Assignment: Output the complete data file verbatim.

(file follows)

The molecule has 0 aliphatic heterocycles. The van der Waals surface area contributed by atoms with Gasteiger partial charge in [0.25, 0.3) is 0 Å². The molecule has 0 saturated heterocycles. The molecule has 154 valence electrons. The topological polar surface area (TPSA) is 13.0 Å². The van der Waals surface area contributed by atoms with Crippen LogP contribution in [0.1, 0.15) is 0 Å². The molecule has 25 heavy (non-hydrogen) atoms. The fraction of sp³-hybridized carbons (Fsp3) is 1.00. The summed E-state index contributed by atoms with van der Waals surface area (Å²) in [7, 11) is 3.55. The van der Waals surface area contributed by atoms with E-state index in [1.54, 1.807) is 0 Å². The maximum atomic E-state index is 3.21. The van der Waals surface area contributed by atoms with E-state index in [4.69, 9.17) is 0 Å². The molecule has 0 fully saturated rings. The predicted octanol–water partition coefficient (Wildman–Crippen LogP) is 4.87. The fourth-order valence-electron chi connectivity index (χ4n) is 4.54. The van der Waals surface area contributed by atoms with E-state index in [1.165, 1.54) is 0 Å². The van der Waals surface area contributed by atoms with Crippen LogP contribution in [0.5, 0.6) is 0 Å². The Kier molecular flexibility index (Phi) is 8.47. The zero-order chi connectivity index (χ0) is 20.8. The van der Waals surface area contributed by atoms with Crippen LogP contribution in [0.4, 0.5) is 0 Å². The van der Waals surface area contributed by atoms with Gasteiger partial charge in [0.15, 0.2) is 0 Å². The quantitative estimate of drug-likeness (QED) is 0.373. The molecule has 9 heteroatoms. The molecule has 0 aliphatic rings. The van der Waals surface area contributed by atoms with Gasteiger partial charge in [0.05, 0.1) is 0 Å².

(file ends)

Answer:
The molecule has 0 aliphatic heterocycles. The van der Waals surface area contributed by atoms with Gasteiger partial charge in [0.25, 0.3) is 0 Å². The molecule has 0 saturated heterocycles. The molecule has 154 valence electrons. The topological polar surface area (TPSA) is 13.0 Å². The van der Waals surface area contributed by atoms with Crippen LogP contribution in [0.1, 0.15) is 0 Å². The molecule has 25 heavy (non-hydrogen) atoms. The fraction of sp³-hybridized carbons (Fsp3) is 1.00. The summed E-state index contributed by atoms with van der Waals surface area (Å²) in [7, 11) is 3.55. The van der Waals surface area contributed by atoms with E-state index in [1.54, 1.807) is 0 Å². The maximum atomic E-state index is 3.21. The van der Waals surface area contributed by atoms with E-state index in [4.69, 9.17) is 0 Å². The molecule has 0 fully saturated rings. The predicted octanol–water partition coefficient (Wildman–Crippen LogP) is 4.87. The fourth-order valence-electron chi connectivity index (χ4n) is 4.54. The van der Waals surface area contributed by atoms with E-state index in [1.165, 1.54) is 0 Å². The van der Waals surface area contributed by atoms with Crippen LogP contribution in [0.5, 0.6) is 0 Å². The Kier molecular flexibility index (Phi) is 8.47. The zero-order chi connectivity index (χ0) is 20.8. The van der Waals surface area contributed by atoms with Crippen LogP contribution in [0.4, 0.5) is 0 Å². The van der Waals surface area contributed by atoms with Gasteiger partial charge in [0.15, 0.2) is 0 Å². The quantitative estimate of drug-likeness (QED) is 0.373. The molecule has 9 heteroatoms. The molecule has 0 aliphatic rings. The van der Waals surface area contributed by atoms with Gasteiger partial charge in [0.05, 0.1) is 0 Å².